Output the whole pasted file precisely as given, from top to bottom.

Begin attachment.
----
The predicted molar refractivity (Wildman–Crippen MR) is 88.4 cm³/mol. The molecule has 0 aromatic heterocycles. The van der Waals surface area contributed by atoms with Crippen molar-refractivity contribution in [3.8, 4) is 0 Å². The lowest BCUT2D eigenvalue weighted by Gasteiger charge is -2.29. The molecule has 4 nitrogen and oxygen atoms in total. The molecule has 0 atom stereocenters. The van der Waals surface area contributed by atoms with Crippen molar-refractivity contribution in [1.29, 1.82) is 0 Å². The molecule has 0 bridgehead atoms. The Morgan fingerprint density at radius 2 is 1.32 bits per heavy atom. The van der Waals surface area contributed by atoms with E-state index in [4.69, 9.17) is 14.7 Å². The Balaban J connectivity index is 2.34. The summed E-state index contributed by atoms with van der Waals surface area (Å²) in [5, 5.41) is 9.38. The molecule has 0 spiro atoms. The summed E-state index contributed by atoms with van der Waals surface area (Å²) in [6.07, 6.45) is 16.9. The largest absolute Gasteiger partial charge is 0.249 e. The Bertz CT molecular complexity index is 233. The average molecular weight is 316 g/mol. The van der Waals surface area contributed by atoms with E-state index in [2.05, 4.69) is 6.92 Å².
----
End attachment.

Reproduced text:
The predicted molar refractivity (Wildman–Crippen MR) is 88.4 cm³/mol. The molecule has 0 aromatic heterocycles. The van der Waals surface area contributed by atoms with Crippen molar-refractivity contribution in [3.8, 4) is 0 Å². The lowest BCUT2D eigenvalue weighted by Gasteiger charge is -2.29. The molecule has 4 nitrogen and oxygen atoms in total. The molecule has 0 atom stereocenters. The van der Waals surface area contributed by atoms with Crippen molar-refractivity contribution in [1.29, 1.82) is 0 Å². The molecule has 0 bridgehead atoms. The Morgan fingerprint density at radius 2 is 1.32 bits per heavy atom. The van der Waals surface area contributed by atoms with E-state index in [4.69, 9.17) is 14.7 Å². The Balaban J connectivity index is 2.34. The summed E-state index contributed by atoms with van der Waals surface area (Å²) in [5, 5.41) is 9.38. The molecule has 0 spiro atoms. The summed E-state index contributed by atoms with van der Waals surface area (Å²) in [6.07, 6.45) is 16.9. The largest absolute Gasteiger partial charge is 0.249 e. The Bertz CT molecular complexity index is 233. The average molecular weight is 316 g/mol. The van der Waals surface area contributed by atoms with E-state index in [2.05, 4.69) is 6.92 Å².